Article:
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Am Rev Respir Dis. 1992 Feb;145(2 Pt 1):283-90.

Respiratory allergy and the relationship between early childhood lower respiratory illness and subsequent lung function.

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  • 1Department of Pediatrics, School of Medicine, University of North Carolina, Chapel Hill 27599-7220.

Abstract

In a study of 159 school-age children whose histories of outpatient visits for lower respiratory illness (LRI) had been documented from early infancy, we observed lower mean levels of small airway function in boys who had experienced two or more episodes of wheezing-associated LRI before 6 yr of age. To determine whether allergy was an important factor influencing this result, we examined relationships among the results of RAST tests for seven common inhalant allergens and concurrent lung function in 126 subjects who consented to venipuncture. Increasing values for the sum of scores for the seven RAST tests were associated with progressively lower mean levels of small airways function in boys with histories of recurrent wheezing LRI during the preschool years. The association of allergy with lower levels of lung function was largely accounted for by dust mite allergy. RAST results were not correlated with lung function in boys who had experienced zero or 1 wheezing LRI before 6 yr of age or in girls. A history of recurrent wheezing LRI during the preschool years was also associated with significantly lower mean levels of small airways function in boys who had negative RAST tests. A subset of 49 boys was reevaluated after an average interval of 4 yr with RAST tests, spirometry, and methacholine challenge. Dust mite allergy was associated with an increased prevalence of bronchial hyperreactivity independent of early childhood wheezing LRI history.(ABSTRACT TRUNCATED AT 250 WORDS)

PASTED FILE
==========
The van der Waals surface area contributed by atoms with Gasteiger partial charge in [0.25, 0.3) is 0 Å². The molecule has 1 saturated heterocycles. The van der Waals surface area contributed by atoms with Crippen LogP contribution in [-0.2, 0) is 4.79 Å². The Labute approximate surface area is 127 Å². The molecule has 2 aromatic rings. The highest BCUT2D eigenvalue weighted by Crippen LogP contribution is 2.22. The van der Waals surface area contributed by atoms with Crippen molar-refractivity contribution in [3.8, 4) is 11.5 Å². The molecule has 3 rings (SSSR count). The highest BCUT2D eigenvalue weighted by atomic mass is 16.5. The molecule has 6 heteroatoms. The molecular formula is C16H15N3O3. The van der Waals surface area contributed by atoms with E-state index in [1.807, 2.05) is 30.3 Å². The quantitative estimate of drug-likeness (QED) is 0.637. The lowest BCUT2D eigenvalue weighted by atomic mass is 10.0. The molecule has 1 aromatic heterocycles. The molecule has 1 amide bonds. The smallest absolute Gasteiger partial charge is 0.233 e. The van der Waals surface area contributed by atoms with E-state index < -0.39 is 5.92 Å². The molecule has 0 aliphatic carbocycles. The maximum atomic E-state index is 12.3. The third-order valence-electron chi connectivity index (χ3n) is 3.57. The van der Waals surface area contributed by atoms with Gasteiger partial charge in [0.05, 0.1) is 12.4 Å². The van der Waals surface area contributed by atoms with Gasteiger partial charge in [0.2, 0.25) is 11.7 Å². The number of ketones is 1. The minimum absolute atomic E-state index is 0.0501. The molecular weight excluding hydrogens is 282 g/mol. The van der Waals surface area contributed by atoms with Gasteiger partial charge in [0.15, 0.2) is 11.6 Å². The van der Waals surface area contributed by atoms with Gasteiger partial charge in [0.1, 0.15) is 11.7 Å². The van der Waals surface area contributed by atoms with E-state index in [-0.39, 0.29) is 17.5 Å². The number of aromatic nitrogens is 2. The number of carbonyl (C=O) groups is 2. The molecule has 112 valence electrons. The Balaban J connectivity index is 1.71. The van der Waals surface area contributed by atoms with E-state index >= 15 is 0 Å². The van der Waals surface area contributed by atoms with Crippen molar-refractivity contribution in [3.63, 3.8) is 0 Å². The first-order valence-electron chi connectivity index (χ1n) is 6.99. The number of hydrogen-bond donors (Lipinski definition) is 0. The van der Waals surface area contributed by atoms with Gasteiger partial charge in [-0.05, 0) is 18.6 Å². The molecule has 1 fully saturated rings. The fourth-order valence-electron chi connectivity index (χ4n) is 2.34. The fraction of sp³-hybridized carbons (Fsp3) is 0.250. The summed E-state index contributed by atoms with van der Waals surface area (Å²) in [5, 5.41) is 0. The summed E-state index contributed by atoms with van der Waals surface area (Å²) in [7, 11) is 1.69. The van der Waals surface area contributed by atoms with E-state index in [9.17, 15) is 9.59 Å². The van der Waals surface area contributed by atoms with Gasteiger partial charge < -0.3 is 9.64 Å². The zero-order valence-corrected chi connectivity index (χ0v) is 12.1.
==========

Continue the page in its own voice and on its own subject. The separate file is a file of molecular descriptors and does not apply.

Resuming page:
PMID:
1736732
[PubMed - indexed for MEDLINE]
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